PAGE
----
Parts of a Cue Stick

I was trying to find a description of a typical billiards cue stick by typing “parts of a cue stick” in the Google search box and this is what is stated:

Pool and snooker cues average around 57–59 inches (140–150 cm) in length and are of three major cue-partstypes. The simplest type is a one-piece cue; these are generally stocked in pool halls for communal use. They have a uniform taper, meaning they decrease in diameter evenly from the end or butt to the tip.

I have provided a video down below to show what the parts of a pool stick is about. It is described by James Roberts from Ozone Billiards. I hope you gain some insight. Also, please share if you like this post, and please add any comments, thoughts, or questions in the comments section below. I will look forward to what you have to say, and I’ll provide a reply to your comments as soon as possible. Thanks for stopping by and have fun in shooting pool.


  1. // Reply

    Straightness of a pool cue depends on the finishing of a pool cue while making it. You need to check the round figure of a pool cue as well as the straightness. Because sometimes a pool cue might be straight but it is not round perfectly. Such pool cue tips can be seen at

    1. // Reply

      Thanks Jenny! I checked out to see that you went into great depth in describing the pool cue in the post that you provided. I feel that it’s informative for readers and myself to get an insight to how it’s made and how it functions. Thanks for sharing that, and I’ll share that on social media. Cheers!

  2. // Reply

    Hi Armand,
    Nice to see a technical design of a snooker cue. I never realised there were so many different names and parts to a cue like bumper, afterwarp, but collar, etc.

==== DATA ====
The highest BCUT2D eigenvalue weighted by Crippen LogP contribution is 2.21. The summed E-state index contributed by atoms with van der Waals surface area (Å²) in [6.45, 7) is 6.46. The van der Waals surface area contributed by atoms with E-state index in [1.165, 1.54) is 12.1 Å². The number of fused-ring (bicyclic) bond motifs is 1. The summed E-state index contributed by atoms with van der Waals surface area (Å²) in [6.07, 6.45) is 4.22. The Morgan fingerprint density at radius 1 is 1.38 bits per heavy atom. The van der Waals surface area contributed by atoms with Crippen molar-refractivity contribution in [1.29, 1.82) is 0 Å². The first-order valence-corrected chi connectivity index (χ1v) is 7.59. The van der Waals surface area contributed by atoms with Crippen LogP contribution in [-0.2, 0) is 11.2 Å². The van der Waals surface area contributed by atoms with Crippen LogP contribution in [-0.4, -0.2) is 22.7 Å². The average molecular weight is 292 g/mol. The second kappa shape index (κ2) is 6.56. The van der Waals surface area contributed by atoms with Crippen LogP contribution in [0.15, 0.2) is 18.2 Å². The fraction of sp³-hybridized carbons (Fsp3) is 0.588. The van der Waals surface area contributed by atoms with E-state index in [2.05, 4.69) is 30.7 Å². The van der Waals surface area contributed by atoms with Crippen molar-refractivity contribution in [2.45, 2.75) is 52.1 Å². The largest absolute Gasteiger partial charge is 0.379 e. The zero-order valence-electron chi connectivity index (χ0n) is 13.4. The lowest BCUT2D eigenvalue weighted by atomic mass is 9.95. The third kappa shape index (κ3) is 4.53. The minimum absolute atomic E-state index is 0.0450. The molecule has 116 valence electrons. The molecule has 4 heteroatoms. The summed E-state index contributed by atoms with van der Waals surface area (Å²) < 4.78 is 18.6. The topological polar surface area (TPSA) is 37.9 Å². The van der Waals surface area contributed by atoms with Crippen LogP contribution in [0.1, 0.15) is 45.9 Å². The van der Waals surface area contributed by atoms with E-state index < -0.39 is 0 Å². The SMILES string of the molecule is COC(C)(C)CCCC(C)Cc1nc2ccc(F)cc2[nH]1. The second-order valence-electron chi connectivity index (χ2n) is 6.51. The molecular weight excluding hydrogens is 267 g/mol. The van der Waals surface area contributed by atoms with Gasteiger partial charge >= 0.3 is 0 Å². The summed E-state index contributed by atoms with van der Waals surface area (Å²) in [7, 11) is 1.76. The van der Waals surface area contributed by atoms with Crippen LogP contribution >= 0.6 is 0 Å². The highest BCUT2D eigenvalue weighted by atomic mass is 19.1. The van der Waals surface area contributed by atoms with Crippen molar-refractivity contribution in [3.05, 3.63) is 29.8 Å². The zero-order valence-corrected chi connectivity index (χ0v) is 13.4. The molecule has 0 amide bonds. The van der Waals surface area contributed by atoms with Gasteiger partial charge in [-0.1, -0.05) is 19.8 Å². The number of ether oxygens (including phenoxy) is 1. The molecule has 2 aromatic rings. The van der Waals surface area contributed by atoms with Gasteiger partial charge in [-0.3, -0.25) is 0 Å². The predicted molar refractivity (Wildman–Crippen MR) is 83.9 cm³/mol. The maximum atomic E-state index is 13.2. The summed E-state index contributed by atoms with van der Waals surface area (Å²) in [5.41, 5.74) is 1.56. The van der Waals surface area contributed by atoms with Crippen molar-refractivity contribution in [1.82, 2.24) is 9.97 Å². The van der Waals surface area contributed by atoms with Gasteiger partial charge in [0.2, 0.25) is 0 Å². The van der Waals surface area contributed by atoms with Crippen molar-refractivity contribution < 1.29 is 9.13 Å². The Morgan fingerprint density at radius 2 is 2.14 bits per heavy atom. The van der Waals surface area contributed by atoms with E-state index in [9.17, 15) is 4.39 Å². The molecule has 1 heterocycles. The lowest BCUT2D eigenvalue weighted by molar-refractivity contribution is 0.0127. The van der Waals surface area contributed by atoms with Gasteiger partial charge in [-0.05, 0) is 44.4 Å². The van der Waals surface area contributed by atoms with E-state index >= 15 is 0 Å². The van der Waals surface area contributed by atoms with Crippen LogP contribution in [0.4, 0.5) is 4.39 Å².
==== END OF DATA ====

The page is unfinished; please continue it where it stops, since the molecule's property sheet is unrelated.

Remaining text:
The only time I have a game of snooker is at the Working Men’s Club these days but it’s pretty rare and I do miss it.
    Do you ever play billiards? It’s one game I don’t know the rules for. You seldom hear of billiards these days unlike snooker an pool but I enjoy both of these games.
    Thanks for your article,

    1. // Reply

      Hello Simon! I would like to say thanks for the comment. Yes, there are many parts of a cue that have names. I would compare this to looking at parts of a human skeleton: there are many terms.

      To answer your question, I do play different forms of billiards whether if it’s 8-ball or 9-ball. However, my preferred version of billiards to play is 8-ball as I am more adapt and have more fun playing that. If you want, you can check out my review on a billiard book that shows illustrations and shows how to play effectively. I hope that this helps, and who knows? It can make you a better billiards player. Have fun!

  3. // Reply

    Nice, my friend is an absolute pro at snooker and pool, but i just play for fun down the pub with my mate.

    Its nice to see a comprehensive overview of the make up of a cue stick, from tip to butt cap bumper.

    Is there any type of cue that you think would be good for someone to just use every now and then? I want a professional feeling cue stick, but without paying top dollar.

    Thanks for sharing this!

    1. // Reply

      Hello Marley! So, your friend is a pool hustler, huh? Well, I want a game of one-on-one! Haha, to be honest, I am no pro at all myself. I’m still learning how to be proficient at it as I still find myself missing easy shots from time to time.

      To answer your question, I have done a review on a professional cue stick that you can check out. However I did find one that you can use. I will do another post on a cheaper, yet highly reviewed cue stick that you can use that’s not too top dollar. Stay tuned…

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